What is even worse, they do not demand for the drivers to be Free Software. The only demand they make is for ATI to “open source” the specs in case they do not want to produce the drivers themselves. In that case they demand complete “schematics and technical information pertaining to the video cards produced by ATI” to be made available.

Well, ATI will hardly ever do that. They might not even be allowed to do so for legal reasons. However, they could at least publish enough information to enable the FOSS community to write Free Software drivers, coudn’t they?

Besides, ATI already offers some drivers, but they are non-free.

It would have been much cleverer to demand the existing drivers to be licensed under Free Software licensing terms, in addition to demand technical documentation to enable others to write drivers, as well.

I signed the petition anyway, hoping it will put some pressure onto ATI.

Welcome to the European Democratic Republic

Wednesday, December 14th, 2005

Special greetings to

- East Germans

- Czechs

- Estonians

- Hungarians

- Latvians

- Lithuanians

- Poles

- Slovaks

- Slovenians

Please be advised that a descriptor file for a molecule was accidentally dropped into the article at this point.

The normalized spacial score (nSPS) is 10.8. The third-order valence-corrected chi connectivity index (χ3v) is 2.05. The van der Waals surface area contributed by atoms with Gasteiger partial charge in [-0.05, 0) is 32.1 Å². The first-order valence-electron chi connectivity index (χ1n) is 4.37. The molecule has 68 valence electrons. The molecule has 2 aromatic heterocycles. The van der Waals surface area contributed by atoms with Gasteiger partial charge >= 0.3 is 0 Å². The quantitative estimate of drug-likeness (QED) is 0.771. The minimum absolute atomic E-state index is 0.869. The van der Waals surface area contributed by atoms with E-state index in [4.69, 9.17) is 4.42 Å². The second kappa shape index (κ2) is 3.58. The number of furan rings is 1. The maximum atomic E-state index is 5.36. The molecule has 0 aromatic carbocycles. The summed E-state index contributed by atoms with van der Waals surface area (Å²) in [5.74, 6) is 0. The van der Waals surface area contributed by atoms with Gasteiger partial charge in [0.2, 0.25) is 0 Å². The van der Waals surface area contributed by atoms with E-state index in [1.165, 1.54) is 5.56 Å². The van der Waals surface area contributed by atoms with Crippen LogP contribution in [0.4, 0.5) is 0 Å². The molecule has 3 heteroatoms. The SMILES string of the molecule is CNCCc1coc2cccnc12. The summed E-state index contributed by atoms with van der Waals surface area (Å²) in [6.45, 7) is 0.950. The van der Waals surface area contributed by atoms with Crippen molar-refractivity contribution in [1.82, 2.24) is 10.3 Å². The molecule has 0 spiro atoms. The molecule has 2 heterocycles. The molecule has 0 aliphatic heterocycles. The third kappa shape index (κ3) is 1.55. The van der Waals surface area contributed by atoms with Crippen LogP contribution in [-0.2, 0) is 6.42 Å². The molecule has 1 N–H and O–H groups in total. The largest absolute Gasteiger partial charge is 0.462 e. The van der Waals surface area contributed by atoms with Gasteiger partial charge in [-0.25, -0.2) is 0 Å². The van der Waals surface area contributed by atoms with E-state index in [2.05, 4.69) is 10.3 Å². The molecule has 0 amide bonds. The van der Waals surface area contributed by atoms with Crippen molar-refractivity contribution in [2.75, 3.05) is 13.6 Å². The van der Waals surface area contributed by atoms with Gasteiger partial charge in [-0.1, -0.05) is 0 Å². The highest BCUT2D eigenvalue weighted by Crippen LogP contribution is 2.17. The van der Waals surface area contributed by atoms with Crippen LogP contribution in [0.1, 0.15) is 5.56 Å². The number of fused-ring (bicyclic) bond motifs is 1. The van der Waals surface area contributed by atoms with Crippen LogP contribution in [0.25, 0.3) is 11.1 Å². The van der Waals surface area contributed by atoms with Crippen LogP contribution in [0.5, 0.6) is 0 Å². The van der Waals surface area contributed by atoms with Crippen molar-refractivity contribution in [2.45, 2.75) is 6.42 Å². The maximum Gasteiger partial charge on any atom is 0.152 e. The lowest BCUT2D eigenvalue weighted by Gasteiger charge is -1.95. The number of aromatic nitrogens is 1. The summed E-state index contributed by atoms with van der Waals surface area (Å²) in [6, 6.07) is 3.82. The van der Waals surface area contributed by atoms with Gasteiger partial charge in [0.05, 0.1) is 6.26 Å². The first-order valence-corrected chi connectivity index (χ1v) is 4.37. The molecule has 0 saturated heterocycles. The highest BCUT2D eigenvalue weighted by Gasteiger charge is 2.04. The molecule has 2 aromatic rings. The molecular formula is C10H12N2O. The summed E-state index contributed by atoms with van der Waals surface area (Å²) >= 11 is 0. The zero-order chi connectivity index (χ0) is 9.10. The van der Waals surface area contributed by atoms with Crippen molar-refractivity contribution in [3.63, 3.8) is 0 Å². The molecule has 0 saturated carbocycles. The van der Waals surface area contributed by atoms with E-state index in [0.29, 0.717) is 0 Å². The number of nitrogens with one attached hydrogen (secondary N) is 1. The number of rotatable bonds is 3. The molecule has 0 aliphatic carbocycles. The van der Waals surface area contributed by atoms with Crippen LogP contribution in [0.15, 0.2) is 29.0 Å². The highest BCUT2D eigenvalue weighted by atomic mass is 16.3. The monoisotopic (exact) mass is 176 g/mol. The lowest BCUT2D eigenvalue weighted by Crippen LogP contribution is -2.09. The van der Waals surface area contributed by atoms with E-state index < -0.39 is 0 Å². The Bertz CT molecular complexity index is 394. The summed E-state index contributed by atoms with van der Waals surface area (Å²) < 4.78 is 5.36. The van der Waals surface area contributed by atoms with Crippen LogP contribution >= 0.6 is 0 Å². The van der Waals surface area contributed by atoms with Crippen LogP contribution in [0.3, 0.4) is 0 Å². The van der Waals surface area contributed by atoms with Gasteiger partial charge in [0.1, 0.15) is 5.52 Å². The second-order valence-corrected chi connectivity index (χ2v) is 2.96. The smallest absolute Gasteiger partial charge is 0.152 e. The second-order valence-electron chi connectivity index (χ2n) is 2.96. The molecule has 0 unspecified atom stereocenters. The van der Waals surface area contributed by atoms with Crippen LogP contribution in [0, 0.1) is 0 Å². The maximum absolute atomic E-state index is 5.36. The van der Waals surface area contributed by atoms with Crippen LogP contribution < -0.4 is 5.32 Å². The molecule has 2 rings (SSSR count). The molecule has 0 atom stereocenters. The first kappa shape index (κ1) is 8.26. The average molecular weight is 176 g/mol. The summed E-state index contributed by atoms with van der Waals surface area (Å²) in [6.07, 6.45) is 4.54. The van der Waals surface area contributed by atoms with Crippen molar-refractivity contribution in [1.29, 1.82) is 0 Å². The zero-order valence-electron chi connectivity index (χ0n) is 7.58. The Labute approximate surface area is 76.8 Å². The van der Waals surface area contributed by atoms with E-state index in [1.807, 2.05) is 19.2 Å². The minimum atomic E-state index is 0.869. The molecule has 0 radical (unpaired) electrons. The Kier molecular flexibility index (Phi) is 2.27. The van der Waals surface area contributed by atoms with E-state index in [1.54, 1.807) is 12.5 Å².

WELCOME BACK!

Finally, things start becoming the way as they were before 1990 again.

A big THANK YOU to the patriotic comrades also referred to as MEPs.

To all citiziens of member states not noted above (and the Wessis, of course): GOTCHA, SUCKERS, seems WE did win the Cold War in the end. Now Europe will be like WE ever wanted it to be.

Regards,

an East German

Mandriva and Bittorrent

Wednesday, November 16th, 2005

…obviously don’t go together very well. Or how else could you explain that Mandriva does not offer bittorrent downloads their latest so-called “free” edition of Mandriva 2006.

I guess that’s reserved for paying customers, and it will give you the opportunity to download iso images that are “beefed” up with non-free software.